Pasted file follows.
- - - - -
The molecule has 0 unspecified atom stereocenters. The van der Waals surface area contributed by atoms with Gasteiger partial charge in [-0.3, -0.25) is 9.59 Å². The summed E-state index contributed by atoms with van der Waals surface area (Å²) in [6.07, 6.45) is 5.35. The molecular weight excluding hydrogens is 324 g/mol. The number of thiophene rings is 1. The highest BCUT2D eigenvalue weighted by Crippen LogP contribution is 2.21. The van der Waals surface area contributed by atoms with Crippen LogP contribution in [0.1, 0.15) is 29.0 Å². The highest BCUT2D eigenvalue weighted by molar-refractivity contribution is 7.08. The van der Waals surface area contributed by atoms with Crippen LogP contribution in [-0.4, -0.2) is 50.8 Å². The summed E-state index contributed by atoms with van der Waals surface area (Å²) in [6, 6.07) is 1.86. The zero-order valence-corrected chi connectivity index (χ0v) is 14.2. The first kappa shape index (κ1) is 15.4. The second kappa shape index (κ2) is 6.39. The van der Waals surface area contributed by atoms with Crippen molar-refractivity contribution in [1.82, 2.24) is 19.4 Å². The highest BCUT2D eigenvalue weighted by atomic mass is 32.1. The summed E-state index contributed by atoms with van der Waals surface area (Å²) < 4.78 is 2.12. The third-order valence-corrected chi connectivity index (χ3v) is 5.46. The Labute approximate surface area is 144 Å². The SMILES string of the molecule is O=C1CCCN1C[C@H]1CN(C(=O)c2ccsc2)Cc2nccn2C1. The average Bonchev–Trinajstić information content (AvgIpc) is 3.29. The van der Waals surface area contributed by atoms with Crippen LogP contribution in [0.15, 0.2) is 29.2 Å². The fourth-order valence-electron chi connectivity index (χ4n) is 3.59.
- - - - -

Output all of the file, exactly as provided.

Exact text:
The molecule has 0 unspecified atom stereocenters. The van der Waals surface area contributed by atoms with Gasteiger partial charge in [-0.3, -0.25) is 9.59 Å². The summed E-state index contributed by atoms with van der Waals surface area (Å²) in [6.07, 6.45) is 5.35. The molecular weight excluding hydrogens is 324 g/mol. The number of thiophene rings is 1. The highest BCUT2D eigenvalue weighted by Crippen LogP contribution is 2.21. The van der Waals surface area contributed by atoms with Crippen LogP contribution in [0.1, 0.15) is 29.0 Å². The highest BCUT2D eigenvalue weighted by molar-refractivity contribution is 7.08. The van der Waals surface area contributed by atoms with Crippen LogP contribution in [-0.4, -0.2) is 50.8 Å². The summed E-state index contributed by atoms with van der Waals surface area (Å²) in [6, 6.07) is 1.86. The zero-order valence-corrected chi connectivity index (χ0v) is 14.2. The first kappa shape index (κ1) is 15.4. The second kappa shape index (κ2) is 6.39. The van der Waals surface area contributed by atoms with Crippen molar-refractivity contribution in [1.82, 2.24) is 19.4 Å². The highest BCUT2D eigenvalue weighted by atomic mass is 32.1. The summed E-state index contributed by atoms with van der Waals surface area (Å²) < 4.78 is 2.12. The third-order valence-corrected chi connectivity index (χ3v) is 5.46. The Labute approximate surface area is 144 Å². The SMILES string of the molecule is O=C1CCCN1C[C@H]1CN(C(=O)c2ccsc2)Cc2nccn2C1. The average Bonchev–Trinajstić information content (AvgIpc) is 3.29. The van der Waals surface area contributed by atoms with Crippen LogP contribution in [0.15, 0.2) is 29.2 Å². The fourth-order valence-electron chi connectivity index (χ4n) is 3.59.